Ever wonder what it must be like to be a Hollywood actor attending a red-carpet premiere while knowing—or, worse, discovering—that the movie you sweated to make turned out to be a steaming turd? Well, Zach Galafianakis, Jon Hamm, Isla Fisher, and Gal Gadot know what it’s like, and the turd has a name: Keeping Up with the Joneses.
Surely these hapless stars looked at the talent signing up, including director Greg Mottola (Superbad, Adventureland), and thought, “We can polish the turd by screenwriter Michael LeSieur” (You, Me and Dupree). But only in a well-populated movie theater can one truly appreciate the sound of silence when Gadot’s character boasts she could crack a walnut with her vagina. And that, my friends, is the funniest joke in the picture.
Admittedly, those Jonesing to see Gadot in her underwear will get their wish (though it’ll cost them about $3 a minute). Everyone else unfortunate enough to wander into this unfortunate movie will have to suffer a mirthless spy fantasy with no such satisfaction. Galifianakis plays Jeff Gaffney, who lives on a suburban cul-de-sac with his wife Karen (Fisher) and two kids. Jeff works as an HR manager at the local aerospace and defense firm, making him an attractive sap—or is it asset?—to spies going by the names of Tim and Natalie Jones. Hijinks ensue.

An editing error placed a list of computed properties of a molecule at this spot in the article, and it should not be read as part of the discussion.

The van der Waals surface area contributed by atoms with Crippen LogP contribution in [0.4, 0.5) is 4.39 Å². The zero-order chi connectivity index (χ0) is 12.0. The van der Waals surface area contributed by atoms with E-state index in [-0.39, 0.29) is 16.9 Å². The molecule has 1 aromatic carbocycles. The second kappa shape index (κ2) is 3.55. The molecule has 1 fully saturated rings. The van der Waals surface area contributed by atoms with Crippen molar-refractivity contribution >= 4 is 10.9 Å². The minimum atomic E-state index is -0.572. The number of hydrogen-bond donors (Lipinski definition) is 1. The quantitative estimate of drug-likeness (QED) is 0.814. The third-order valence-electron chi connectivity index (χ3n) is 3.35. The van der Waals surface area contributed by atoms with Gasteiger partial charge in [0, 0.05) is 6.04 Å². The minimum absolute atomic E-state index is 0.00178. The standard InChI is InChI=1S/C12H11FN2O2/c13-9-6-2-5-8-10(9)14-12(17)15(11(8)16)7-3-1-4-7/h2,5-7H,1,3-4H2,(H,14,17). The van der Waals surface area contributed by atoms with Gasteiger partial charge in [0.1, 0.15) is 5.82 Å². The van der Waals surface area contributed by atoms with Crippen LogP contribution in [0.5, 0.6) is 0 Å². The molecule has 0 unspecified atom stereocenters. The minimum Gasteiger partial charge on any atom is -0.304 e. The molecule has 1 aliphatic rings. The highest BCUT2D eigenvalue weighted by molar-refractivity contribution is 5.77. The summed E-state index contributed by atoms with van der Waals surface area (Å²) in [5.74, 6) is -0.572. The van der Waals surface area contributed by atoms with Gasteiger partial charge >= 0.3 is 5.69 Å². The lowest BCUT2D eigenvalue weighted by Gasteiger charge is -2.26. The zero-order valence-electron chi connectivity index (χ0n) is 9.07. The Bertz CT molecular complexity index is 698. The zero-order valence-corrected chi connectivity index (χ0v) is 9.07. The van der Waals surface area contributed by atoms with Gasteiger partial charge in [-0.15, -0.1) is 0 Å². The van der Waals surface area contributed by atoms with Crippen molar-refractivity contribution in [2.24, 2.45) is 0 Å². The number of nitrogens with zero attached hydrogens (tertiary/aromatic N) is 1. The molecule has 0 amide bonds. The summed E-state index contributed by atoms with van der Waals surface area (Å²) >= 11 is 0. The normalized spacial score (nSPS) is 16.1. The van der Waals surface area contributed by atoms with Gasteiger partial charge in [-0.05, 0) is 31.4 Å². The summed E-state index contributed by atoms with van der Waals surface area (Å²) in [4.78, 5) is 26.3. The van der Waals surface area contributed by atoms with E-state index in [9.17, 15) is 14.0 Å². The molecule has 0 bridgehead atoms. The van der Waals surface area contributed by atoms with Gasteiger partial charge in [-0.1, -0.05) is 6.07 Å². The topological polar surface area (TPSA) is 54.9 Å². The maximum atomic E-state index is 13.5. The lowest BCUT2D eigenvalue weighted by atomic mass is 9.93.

From the musty premise, one can see every joke coming right up Maple Circle. Experienced humor artistes get set adrift, comic timing goes out the window, and 101 minutes feel like 101 episodes of Chuck, except without the entertainment value. (For the record, Chuck only filmed 91 episodes, a bit of trivia that’s also more entertaining than Keeping Up with the Joneses.)
With no seeming clue where to go, or even what a joke is, Joneses plays out a played-out spy scenario by marking time with tired tropes (the suburban marrieds in a sexual slump) and pointless visual distractions (Jeff and Tim go indoor sky diving!). The story lacks romance and intrigue, and it basically musters one action sequence, a thrill-less shoot-‘em-up vehicular chase.
Joneses earned a delay from early April to late October, which is evident from the terrible wig slapped on Jon Hamm for the reshoot of a cobra-themed-restaurant scene. Reshoots didn’t help (this is, after all, a film that dusts off the accidental-snake-bite scene and the accidental-sleep-dart scene). Comedy cannot exist in a vacuum. Keeping Up with the Joneses totally wastes the time of a handful of very funny actors, a hard-working crew, and everyone else unfortunate enough to wander into this unfortunate, unpleasant, unfunny movie.